Lutz's Blog: WWE can only hope its boring WrestleMania season can be salvaged by Network

Posted in: Blogs, MUST-READ LISTING
Feb 14, 2014 - 01:00 PM

By Jeffrey Lutz

The WWE network is becoming a bigger deal than it needs to be.

Instead of increasing the inevitable excitement attached to launching a 24-hour over-the-top network by producing quality television that holds the interest of fans, WWE is instead putting all of its eggs in the network basket, where it will find some unhatched on Feb. 24.

I'm going to purchase WWE Network because I've been following the company and the business for the last 24 years and I want to relive the early years of my fandom and, of course, experience the Attitude Era once again. But WWE is making it far too easy for fans to wish for the past because its present has become dull, for various reasons, when it should be at its most riveting. I would rather purchase WWE Network because the company as a whole is at a peak, rather than to avoid current storylines and pine for the 1990s. 

WrestleMania season was supposed to begin about a month ago, but with the WWE Network scheduled to launch in a little more than a week and with plans for the biggest show of the year still uncertain, Vince McMahon and company have ordered and established a holding pattern that has produced a few memorable television moments since the Royal Rumble but mostly created a three-hour viewing experience of Raw that is difficult not to dread.

WWE seems more out of touch than ever, an idea reflected when Raw announcers Michael Cole, Jerry Lawler and JBL poked fun at fans for chanting for C.M. Punk when the broadcasters believed they were off the air. C.M. Punk may not have been viewed as a truly foundational piece of the WrestleMania card, the WWE title picture, or the company's major storylines in general, but the way the show has fallen apart without him suggests his supposed grievances were fair, accurate and somewhat clairvoyant.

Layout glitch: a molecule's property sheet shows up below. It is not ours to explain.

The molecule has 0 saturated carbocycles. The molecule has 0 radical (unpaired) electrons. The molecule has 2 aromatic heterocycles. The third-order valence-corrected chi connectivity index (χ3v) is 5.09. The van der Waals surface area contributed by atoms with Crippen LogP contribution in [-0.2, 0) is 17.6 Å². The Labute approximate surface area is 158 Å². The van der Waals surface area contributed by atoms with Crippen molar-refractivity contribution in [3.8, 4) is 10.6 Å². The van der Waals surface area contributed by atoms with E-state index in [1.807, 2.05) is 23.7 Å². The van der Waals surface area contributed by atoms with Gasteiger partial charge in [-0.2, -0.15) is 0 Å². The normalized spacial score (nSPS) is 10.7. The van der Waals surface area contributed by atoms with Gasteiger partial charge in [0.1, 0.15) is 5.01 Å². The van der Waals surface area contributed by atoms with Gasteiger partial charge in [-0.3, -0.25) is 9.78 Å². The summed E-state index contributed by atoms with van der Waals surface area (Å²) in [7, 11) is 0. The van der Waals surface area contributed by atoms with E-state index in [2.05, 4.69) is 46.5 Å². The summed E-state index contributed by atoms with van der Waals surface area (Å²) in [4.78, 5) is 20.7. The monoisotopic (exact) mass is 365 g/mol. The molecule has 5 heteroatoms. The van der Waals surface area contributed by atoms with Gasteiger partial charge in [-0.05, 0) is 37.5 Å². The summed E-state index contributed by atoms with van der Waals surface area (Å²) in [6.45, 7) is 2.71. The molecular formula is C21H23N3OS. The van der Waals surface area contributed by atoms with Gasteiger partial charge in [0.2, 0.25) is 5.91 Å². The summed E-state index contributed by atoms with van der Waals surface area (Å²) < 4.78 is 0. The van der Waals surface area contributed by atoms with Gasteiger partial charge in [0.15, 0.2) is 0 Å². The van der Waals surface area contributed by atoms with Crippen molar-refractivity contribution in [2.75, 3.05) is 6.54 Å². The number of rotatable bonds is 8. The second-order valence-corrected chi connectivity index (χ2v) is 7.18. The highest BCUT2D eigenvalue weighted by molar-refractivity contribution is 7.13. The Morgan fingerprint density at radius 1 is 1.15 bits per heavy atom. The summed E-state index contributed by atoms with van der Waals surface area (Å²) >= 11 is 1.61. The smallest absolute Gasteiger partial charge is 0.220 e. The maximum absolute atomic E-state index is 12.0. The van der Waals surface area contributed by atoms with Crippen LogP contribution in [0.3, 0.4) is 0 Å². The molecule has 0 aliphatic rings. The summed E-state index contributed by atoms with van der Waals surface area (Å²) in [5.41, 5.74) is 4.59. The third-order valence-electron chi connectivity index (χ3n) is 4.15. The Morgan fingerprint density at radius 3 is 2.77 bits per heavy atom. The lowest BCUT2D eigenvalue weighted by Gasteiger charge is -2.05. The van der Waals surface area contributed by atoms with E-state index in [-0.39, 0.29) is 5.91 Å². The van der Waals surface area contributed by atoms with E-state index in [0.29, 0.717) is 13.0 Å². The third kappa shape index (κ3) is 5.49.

Punk's absence threw such a wrench into WrestleMania plans that WWE is reorganizing the show even more frequently than before he departed. With Punk gone, the pieces don't fit and someone who deserves a marquee match will be left out. WWE hasn't yet figured out what to do about that, so its using its creative chips on Elimination Chamber hype, even though the importance of that event will be mostly lost by the following night, when the WWE Network goes live and when Hulk Hogan and the Undertaker will reportedly return. 

Punk was apparently angry over the direction of a company that opted to make Batista a centerpiece star after four years away from the business and no indication, to that point, that Batista would be accepted by fans after a lengthy absence. Arriving in skinny jeans and aviator sunglasses was no way for Batista to make a positive impression, as it reminded fans of the end of his previous WWE run as a heel and completely contradicted everything that made him popular nine years ago.